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Remembering Michael Meyer, the enigmatic philosophy professor who mentored so many students

His occasional scowl was received by Northeastern philosophy students as an assertion of endearment. He did not cut short their conversations so much as he implored them to frame their arguments more logically. Which, in turn, enabled them to see him as he really was.

Michael Meyer, associate teaching professor in Northeastern’s Department of Philosophy and Religion, died Friday, August 24, at age 72.

“He was the perfect caricature of a philosophy professor that I had in my mind as an 18-year-old,” said Benjamin Miller, now a political science professor at the University of Illinois. “He was bald, with white hair going everywhere, and he would run his hands through his hair and it would get messed up. He would talk to the whole class at length about Platonic dialogue and would just never run out of things to say about it.”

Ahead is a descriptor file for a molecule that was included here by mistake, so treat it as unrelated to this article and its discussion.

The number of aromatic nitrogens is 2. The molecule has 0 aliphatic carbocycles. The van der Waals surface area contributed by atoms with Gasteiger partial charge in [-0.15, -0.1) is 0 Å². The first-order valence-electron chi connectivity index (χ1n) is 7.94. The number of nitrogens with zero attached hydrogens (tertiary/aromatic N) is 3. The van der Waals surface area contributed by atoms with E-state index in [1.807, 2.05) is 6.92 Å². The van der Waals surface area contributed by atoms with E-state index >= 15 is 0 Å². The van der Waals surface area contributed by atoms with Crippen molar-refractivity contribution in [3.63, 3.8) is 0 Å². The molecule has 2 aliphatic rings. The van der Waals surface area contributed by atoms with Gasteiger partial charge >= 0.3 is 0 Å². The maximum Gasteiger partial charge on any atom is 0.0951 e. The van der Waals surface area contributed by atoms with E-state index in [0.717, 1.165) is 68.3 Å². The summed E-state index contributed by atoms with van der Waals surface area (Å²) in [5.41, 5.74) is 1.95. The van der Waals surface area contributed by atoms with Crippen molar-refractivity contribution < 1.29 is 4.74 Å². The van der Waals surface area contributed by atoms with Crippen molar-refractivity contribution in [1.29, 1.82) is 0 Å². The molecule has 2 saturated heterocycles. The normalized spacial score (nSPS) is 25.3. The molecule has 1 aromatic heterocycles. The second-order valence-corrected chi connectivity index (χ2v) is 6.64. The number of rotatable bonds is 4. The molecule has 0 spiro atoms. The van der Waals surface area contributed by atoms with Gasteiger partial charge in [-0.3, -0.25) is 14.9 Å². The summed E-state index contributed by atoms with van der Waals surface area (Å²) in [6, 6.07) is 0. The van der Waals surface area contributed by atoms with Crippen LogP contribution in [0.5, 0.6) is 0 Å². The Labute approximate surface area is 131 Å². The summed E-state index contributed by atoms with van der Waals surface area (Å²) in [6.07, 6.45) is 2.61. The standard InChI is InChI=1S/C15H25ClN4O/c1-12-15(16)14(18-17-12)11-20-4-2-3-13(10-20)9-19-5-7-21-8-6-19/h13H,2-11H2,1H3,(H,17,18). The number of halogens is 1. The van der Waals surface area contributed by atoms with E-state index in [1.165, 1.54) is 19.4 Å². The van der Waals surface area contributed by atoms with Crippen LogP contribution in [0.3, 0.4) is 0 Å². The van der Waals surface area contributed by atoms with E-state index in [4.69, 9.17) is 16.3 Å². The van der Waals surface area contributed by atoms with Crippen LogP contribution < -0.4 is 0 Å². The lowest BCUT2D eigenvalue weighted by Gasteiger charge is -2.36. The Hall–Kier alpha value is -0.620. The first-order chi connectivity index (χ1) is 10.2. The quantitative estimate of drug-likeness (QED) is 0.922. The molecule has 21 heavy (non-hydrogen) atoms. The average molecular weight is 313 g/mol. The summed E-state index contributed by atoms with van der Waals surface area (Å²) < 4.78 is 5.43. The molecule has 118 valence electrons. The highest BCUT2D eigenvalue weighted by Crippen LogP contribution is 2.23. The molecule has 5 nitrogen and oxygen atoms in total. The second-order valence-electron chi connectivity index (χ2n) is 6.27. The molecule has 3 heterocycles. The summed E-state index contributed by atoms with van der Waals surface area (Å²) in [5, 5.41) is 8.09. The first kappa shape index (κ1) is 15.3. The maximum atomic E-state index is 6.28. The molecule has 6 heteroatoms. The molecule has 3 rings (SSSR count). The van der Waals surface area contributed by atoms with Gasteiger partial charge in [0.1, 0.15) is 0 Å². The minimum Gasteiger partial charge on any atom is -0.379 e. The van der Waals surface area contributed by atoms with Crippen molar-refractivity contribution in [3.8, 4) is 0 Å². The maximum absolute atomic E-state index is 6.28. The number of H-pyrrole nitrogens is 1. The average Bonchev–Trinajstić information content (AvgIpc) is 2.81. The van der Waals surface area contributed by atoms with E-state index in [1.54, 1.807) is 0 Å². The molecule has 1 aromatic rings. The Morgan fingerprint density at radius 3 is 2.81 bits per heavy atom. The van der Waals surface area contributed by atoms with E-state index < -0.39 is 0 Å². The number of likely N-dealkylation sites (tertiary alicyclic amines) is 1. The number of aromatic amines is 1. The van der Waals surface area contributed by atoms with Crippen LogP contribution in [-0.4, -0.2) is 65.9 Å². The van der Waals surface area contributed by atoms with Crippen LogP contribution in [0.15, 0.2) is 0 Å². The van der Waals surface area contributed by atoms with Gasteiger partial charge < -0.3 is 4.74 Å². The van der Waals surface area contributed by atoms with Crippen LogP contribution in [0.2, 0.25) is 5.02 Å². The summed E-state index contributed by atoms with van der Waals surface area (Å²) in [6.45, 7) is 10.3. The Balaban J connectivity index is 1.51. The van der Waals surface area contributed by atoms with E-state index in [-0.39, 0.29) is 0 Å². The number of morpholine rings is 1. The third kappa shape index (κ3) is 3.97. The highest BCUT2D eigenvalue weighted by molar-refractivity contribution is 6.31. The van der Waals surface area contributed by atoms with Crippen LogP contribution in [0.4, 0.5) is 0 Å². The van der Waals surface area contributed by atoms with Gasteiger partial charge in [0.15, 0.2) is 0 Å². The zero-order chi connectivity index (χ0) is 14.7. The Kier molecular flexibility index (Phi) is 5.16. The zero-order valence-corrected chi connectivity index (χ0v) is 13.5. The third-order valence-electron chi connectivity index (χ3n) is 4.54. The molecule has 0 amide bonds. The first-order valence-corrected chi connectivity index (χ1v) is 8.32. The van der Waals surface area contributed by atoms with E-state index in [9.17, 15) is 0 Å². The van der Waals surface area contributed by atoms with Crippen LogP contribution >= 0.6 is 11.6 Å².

Meyer, who earned his PhD at Boston University, taught thousands of students after moving to Northeastern in 1983. His course load included three courses in each of the fall and spring semesters, said Professor Emeritus William J. DeAngelis, and he often took on an additional class during the summer. He also served as head advisor of the philosophy department.


Read the full story at News at Northeastern. 

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